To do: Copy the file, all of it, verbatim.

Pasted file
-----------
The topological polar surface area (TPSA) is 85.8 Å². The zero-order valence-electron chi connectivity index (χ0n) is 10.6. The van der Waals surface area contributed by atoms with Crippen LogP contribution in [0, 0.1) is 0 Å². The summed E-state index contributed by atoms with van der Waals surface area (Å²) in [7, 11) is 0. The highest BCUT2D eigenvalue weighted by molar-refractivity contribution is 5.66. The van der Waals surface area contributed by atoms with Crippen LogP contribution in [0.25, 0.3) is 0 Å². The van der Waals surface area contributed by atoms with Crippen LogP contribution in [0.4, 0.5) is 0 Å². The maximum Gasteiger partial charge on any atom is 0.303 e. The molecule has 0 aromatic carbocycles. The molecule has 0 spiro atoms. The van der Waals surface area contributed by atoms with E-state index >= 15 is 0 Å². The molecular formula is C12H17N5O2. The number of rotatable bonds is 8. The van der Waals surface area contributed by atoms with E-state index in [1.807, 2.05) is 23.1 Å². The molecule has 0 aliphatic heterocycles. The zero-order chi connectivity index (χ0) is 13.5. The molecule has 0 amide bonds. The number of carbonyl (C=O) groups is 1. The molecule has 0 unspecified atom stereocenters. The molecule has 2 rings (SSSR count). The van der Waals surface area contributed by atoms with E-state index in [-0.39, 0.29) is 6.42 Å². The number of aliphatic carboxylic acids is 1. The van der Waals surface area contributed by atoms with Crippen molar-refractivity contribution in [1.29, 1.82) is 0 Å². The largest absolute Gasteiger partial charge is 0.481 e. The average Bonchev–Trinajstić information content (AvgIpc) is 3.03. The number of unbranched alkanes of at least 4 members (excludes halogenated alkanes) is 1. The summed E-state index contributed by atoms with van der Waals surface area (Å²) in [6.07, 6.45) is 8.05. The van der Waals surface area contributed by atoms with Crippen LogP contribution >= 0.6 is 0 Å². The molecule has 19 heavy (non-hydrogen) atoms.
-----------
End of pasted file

The topological polar surface area (TPSA) is 85.8 Å². The zero-order valence-electron chi connectivity index (χ0n) is 10.6. The van der Waals surface area contributed by atoms with Crippen LogP contribution in [0, 0.1) is 0 Å². The summed E-state index contributed by atoms with van der Waals surface area (Å²) in [7, 11) is 0. The highest BCUT2D eigenvalue weighted by molar-refractivity contribution is 5.66. The van der Waals surface area contributed by atoms with Crippen LogP contribution in [0.25, 0.3) is 0 Å². The van der Waals surface area contributed by atoms with Crippen LogP contribution in [0.4, 0.5) is 0 Å². The maximum Gasteiger partial charge on any atom is 0.303 e. The molecule has 0 aromatic carbocycles. The molecule has 0 spiro atoms. The van der Waals surface area contributed by atoms with E-state index >= 15 is 0 Å². The molecular formula is C12H17N5O2. The number of rotatable bonds is 8. The van der Waals surface area contributed by atoms with E-state index in [1.807, 2.05) is 23.1 Å². The molecule has 0 aliphatic heterocycles. The zero-order chi connectivity index (χ0) is 13.5. The molecule has 0 amide bonds. The number of carbonyl (C=O) groups is 1. The molecule has 0 unspecified atom stereocenters. The molecule has 2 rings (SSSR count). The van der Waals surface area contributed by atoms with E-state index in [-0.39, 0.29) is 6.42 Å². The number of aliphatic carboxylic acids is 1. The van der Waals surface area contributed by atoms with Crippen molar-refractivity contribution in [1.29, 1.82) is 0 Å². The largest absolute Gasteiger partial charge is 0.481 e. The average Bonchev–Trinajstić information content (AvgIpc) is 3.03. The number of unbranched alkanes of at least 4 members (excludes halogenated alkanes) is 1. The summed E-state index contributed by atoms with van der Waals surface area (Å²) in [6.07, 6.45) is 8.05. The van der Waals surface area contributed by atoms with Crippen LogP contribution >= 0.6 is 0 Å². The molecule has 19 heavy (non-hydrogen) atoms.